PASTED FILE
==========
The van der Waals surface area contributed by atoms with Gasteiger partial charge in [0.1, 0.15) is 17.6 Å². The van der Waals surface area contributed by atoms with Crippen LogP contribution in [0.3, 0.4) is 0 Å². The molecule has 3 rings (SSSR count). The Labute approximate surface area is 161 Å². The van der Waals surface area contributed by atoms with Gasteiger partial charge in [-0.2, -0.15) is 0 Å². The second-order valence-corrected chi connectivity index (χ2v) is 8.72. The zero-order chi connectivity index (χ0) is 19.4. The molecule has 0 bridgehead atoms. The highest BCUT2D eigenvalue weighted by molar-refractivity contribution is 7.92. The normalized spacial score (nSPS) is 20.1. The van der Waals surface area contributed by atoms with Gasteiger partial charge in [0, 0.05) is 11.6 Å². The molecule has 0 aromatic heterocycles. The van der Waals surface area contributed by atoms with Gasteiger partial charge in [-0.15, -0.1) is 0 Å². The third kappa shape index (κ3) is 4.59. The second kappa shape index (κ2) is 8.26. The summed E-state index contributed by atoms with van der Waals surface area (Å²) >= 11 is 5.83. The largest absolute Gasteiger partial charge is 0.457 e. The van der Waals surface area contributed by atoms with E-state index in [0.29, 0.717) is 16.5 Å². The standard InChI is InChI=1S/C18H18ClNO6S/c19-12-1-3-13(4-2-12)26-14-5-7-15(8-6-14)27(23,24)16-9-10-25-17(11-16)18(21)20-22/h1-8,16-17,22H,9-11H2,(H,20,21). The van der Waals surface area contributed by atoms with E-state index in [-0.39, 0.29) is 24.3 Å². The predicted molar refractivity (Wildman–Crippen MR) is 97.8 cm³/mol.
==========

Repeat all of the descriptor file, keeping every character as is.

The van der Waals surface area contributed by atoms with Gasteiger partial charge in [0.1, 0.15) is 17.6 Å². The van der Waals surface area contributed by atoms with Crippen LogP contribution in [0.3, 0.4) is 0 Å². The molecule has 3 rings (SSSR count). The Labute approximate surface area is 161 Å². The van der Waals surface area contributed by atoms with Gasteiger partial charge in [-0.2, -0.15) is 0 Å². The second-order valence-corrected chi connectivity index (χ2v) is 8.72. The zero-order chi connectivity index (χ0) is 19.4. The molecule has 0 bridgehead atoms. The highest BCUT2D eigenvalue weighted by molar-refractivity contribution is 7.92. The normalized spacial score (nSPS) is 20.1. The van der Waals surface area contributed by atoms with Gasteiger partial charge in [0, 0.05) is 11.6 Å². The molecule has 0 aromatic heterocycles. The van der Waals surface area contributed by atoms with Gasteiger partial charge in [-0.15, -0.1) is 0 Å². The third kappa shape index (κ3) is 4.59. The second kappa shape index (κ2) is 8.26. The summed E-state index contributed by atoms with van der Waals surface area (Å²) >= 11 is 5.83. The largest absolute Gasteiger partial charge is 0.457 e. The van der Waals surface area contributed by atoms with E-state index in [0.29, 0.717) is 16.5 Å². The standard InChI is InChI=1S/C18H18ClNO6S/c19-12-1-3-13(4-2-12)26-14-5-7-15(8-6-14)27(23,24)16-9-10-25-17(11-16)18(21)20-22/h1-8,16-17,22H,9-11H2,(H,20,21). The van der Waals surface area contributed by atoms with E-state index in [-0.39, 0.29) is 24.3 Å². The predicted molar refractivity (Wildman–Crippen MR) is 97.8 cm³/mol.